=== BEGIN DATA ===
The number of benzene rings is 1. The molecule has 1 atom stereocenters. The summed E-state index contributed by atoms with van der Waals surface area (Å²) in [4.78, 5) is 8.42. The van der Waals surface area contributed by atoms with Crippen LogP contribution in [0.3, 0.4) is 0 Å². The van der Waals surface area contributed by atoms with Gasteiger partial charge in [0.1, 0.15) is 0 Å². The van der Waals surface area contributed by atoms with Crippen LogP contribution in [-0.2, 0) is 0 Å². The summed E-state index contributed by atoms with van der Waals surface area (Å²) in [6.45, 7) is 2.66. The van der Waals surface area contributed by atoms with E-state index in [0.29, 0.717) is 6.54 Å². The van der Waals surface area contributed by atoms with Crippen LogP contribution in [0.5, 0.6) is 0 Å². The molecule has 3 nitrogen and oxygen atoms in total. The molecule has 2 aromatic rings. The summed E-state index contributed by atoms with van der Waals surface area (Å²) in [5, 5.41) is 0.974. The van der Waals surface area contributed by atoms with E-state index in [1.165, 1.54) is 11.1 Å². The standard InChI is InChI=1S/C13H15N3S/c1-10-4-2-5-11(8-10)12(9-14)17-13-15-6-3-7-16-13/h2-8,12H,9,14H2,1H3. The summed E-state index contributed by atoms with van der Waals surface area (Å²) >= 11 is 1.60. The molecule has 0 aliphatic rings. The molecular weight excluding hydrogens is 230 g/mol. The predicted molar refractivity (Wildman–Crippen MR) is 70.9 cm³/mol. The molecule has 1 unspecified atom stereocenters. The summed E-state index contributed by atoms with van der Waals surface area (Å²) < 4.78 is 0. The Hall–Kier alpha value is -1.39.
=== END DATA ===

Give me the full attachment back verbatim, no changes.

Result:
The number of benzene rings is 1. The molecule has 1 atom stereocenters. The summed E-state index contributed by atoms with van der Waals surface area (Å²) in [4.78, 5) is 8.42. The van der Waals surface area contributed by atoms with Crippen LogP contribution in [0.3, 0.4) is 0 Å². The van der Waals surface area contributed by atoms with Gasteiger partial charge in [0.1, 0.15) is 0 Å². The van der Waals surface area contributed by atoms with Crippen LogP contribution in [-0.2, 0) is 0 Å². The summed E-state index contributed by atoms with van der Waals surface area (Å²) in [6.45, 7) is 2.66. The van der Waals surface area contributed by atoms with E-state index in [0.29, 0.717) is 6.54 Å². The van der Waals surface area contributed by atoms with Crippen LogP contribution in [0.5, 0.6) is 0 Å². The molecule has 3 nitrogen and oxygen atoms in total. The molecule has 2 aromatic rings. The summed E-state index contributed by atoms with van der Waals surface area (Å²) in [5, 5.41) is 0.974. The van der Waals surface area contributed by atoms with E-state index in [1.165, 1.54) is 11.1 Å². The standard InChI is InChI=1S/C13H15N3S/c1-10-4-2-5-11(8-10)12(9-14)17-13-15-6-3-7-16-13/h2-8,12H,9,14H2,1H3. The summed E-state index contributed by atoms with van der Waals surface area (Å²) >= 11 is 1.60. The molecule has 0 aliphatic rings. The molecular weight excluding hydrogens is 230 g/mol. The predicted molar refractivity (Wildman–Crippen MR) is 70.9 cm³/mol. The molecule has 1 unspecified atom stereocenters. The summed E-state index contributed by atoms with van der Waals surface area (Å²) < 4.78 is 0. The Hall–Kier alpha value is -1.39.